UK: LGPS Regulations Are Changing And Further New Fair Deal Consultation Promised: What Next?

Following a consultation in May 2016, the Local Government Pension Scheme (LGPS) Regulations 2013 are being amended from 14 May 2018. One of the most significant changes is that it will be possible for an exit credit to be paid where an exiting employer's liabilities are fully funded and there is a surplus of assets in the pension fund.

However, in relation to how best to introduce New Fair Deal into the LGPS, the Government considers that the range and diversity of issues highlighted by respondents means it is not in the best interests of administering authorities, members or employers for the draft regulations to be implemented as originally issued. Instead, new proposals will be consulted upon by the end of the year.

In this article, we take a look at what's changing and what's proposed.

Points to note

1. The Government remains committed to introducing New Fair Deal into the LGPS

The Government will consult later in the year on the precise arrangements on how best to implement New Fair Deal into the LGPS. In the interim, some changes are being made in relation to exit credits and admission agreements from May 2018.

2. Various amendments will come into force from May 2018

Additionally, various other scheme changes are also being made, for example, in relation to the 50/50 option, assumed pensionable pay, benefits and absences.

3. Members will still have to transfer Additional Voluntary Contributions (AVC) out to access uncrystallised funds pension lump sums (UFPLS)

Proposals to widen the range of options for members to enable them to access benefits from the LGPS's AVC arrangements are not, however, being taken forward.

DCLG's proposals in May 2016

To extend New Fair Deal to the LGPS

In May 2016 the Department for Communities and Local Government (DCLG as it was then) proposed that New Fair Deal be extended to the LGPS, with the Best Value Authorities Staff Transfers (Pensions) Direction 2007 ("the 2007 Pensions Direction") falling away. So, on any new outsourcing, instead of having the option of either providing a broadly comparable scheme or becoming an LGPS employer under the 2007 Pensions Direction, the default position would be for the outsourcing contractor to participate in the LGPS as an admission body. Outsourced staff compulsorily transferred out under New Fair Deal would remain in the LPGS (for as long as they are wholly or mainly employed on the delivery of the service or function transferred).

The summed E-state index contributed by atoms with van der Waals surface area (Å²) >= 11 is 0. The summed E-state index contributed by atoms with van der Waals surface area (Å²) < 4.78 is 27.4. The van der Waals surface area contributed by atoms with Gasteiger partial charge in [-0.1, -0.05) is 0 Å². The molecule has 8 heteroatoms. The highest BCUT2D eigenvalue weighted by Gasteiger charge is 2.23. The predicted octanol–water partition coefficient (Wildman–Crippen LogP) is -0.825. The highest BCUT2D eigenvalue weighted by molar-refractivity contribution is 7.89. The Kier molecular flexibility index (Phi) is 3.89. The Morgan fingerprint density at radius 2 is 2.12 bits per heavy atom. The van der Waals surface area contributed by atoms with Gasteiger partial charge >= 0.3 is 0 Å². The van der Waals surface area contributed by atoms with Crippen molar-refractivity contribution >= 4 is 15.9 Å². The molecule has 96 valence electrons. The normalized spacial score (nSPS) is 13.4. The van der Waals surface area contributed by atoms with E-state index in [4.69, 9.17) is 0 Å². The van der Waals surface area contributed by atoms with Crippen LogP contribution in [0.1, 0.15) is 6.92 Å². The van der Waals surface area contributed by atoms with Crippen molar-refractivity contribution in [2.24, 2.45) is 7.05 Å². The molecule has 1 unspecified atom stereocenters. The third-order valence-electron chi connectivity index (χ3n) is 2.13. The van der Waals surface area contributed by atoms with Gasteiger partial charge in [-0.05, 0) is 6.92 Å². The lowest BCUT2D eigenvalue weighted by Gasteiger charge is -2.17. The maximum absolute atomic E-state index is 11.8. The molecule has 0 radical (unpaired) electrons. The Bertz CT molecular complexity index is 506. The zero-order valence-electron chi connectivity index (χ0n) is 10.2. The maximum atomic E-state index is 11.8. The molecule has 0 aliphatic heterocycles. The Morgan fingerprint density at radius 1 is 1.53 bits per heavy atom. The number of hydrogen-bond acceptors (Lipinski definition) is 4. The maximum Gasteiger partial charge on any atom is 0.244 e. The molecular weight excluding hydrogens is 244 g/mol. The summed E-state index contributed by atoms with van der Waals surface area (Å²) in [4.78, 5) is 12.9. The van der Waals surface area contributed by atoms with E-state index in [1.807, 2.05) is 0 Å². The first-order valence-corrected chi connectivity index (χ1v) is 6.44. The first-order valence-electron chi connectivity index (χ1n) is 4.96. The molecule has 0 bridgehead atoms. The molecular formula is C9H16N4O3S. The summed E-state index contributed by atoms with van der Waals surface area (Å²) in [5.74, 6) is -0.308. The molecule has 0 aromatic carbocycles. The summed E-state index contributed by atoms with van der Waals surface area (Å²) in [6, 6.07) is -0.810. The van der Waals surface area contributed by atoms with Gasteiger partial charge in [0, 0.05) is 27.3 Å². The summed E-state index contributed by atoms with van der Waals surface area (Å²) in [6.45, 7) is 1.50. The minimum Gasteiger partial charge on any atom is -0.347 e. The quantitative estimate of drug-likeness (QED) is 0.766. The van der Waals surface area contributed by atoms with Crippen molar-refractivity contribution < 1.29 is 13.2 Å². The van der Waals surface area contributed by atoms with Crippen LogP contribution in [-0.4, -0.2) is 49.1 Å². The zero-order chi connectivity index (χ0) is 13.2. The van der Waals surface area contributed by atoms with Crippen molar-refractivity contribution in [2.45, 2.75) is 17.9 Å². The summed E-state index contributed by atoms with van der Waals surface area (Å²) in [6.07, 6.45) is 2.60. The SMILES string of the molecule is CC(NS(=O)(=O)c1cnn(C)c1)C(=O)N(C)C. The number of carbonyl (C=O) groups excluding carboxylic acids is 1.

However, in relation to subsequent re-tenders, it was proposed that staff previously outsourced under 2007 Pensions Direction would not fall under New Fair Deal on subsequent re-tenders (unlike for re-tenders in the NHS and Civil Service).

To make miscellaneous amendments

In addition to New Fair Deal, the consultation also focused on several other areas, for example how to access and use additional voluntary contributions (AVCs) as well as suggesting some "administrative" changes.

Consultation Response April 2018

New Fair Deal needs more work for adaption to the LGPS

Respondents to the May 2016 consultation were said to be largely supportive of the Government's general aim to introduce New Fair Deal into the LGPS, but often with serious reservations about how the proposed draft regulations would do that in practice.

Administrative complexity around the additional administrative burdens arising from an increase in employer numbers as well as the type of employer in scope (such as "community" admission bodies) were said to be of concern, along with the absence of any transitional arrangements on re-tenders for those already transferred out under existing outsourcings.

Pass-through arrangements (whereby contractors pay a fixed employer contribution rate for the life of the contract, subject to certain exceptions such as redundancy strain costs which the contractor would remain liable for) were felt by some respondents to provide contractors with more certainty on costs, avoiding expensive risk premiums being built into contract costs and therefore opening up tender exercises to smaller organisations otherwise unable to bear the risk.

The Government concluded that the draft regulations consulted upon would not be appropriate so has decided to consult on new proposals by the end of the year for achieving New Fair Deal in the LGPS.

What about new and re-tendered outsourcings currently being negotiated?

For new outsourcing arrangements, Pensions Direction 2007 remains valid and should be followed. In our experience, the use of admission agreements has been much more prevalent than transferring outsourced staff to the contractor's broadly comparable scheme. We anticipate this trend is likely to continue.

What amendments have been made to the existing admission agreement regime?

Although there is no wholescale reform at the minute, in the short term, the Government decided to press ahead with some changes to the current regime from May 2018. These largely align the LGPS's admission body provisions with the Public Service Pensions Act 2013 (PSPA 2013) and also introduce the payment of an exit credit when an employer ceases to participate in the scheme with a surplus of assets.

Exit credit